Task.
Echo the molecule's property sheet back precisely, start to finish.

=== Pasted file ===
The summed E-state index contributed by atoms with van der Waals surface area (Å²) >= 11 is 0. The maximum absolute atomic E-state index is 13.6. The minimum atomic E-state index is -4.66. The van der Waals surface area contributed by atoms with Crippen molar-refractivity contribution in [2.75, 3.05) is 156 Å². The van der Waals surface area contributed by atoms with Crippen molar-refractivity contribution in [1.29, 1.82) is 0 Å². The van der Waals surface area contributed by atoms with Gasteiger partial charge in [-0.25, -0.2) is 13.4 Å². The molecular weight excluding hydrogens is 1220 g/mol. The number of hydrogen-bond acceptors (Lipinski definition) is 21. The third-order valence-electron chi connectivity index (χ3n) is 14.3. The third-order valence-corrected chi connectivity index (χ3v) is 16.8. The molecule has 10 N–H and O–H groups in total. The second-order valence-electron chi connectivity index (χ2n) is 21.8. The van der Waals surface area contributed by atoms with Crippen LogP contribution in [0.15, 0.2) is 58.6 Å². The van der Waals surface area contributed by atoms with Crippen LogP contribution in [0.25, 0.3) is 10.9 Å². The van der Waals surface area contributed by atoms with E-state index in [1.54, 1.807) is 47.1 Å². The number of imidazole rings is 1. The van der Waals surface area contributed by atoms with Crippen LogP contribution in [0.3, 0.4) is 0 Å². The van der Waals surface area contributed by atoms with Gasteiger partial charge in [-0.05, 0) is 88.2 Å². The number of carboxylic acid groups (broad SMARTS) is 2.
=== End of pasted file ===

The summed E-state index contributed by atoms with van der Waals surface area (Å²) >= 11 is 0. The maximum absolute atomic E-state index is 13.6. The minimum atomic E-state index is -4.66. The van der Waals surface area contributed by atoms with Crippen molar-refractivity contribution in [2.75, 3.05) is 156 Å². The van der Waals surface area contributed by atoms with Crippen molar-refractivity contribution in [1.29, 1.82) is 0 Å². The van der Waals surface area contributed by atoms with Gasteiger partial charge in [-0.25, -0.2) is 13.4 Å². The molecular weight excluding hydrogens is 1220 g/mol. The number of hydrogen-bond acceptors (Lipinski definition) is 21. The third-order valence-electron chi connectivity index (χ3n) is 14.3. The third-order valence-corrected chi connectivity index (χ3v) is 16.8. The molecule has 10 N–H and O–H groups in total. The second-order valence-electron chi connectivity index (χ2n) is 21.8. The van der Waals surface area contributed by atoms with Crippen LogP contribution in [0.15, 0.2) is 58.6 Å². The van der Waals surface area contributed by atoms with Crippen LogP contribution in [0.25, 0.3) is 10.9 Å². The van der Waals surface area contributed by atoms with E-state index in [1.54, 1.807) is 47.1 Å². The number of imidazole rings is 1. The van der Waals surface area contributed by atoms with Crippen LogP contribution in [0.3, 0.4) is 0 Å². The van der Waals surface area contributed by atoms with Gasteiger partial charge in [-0.05, 0) is 88.2 Å². The number of carboxylic acid groups (broad SMARTS) is 2.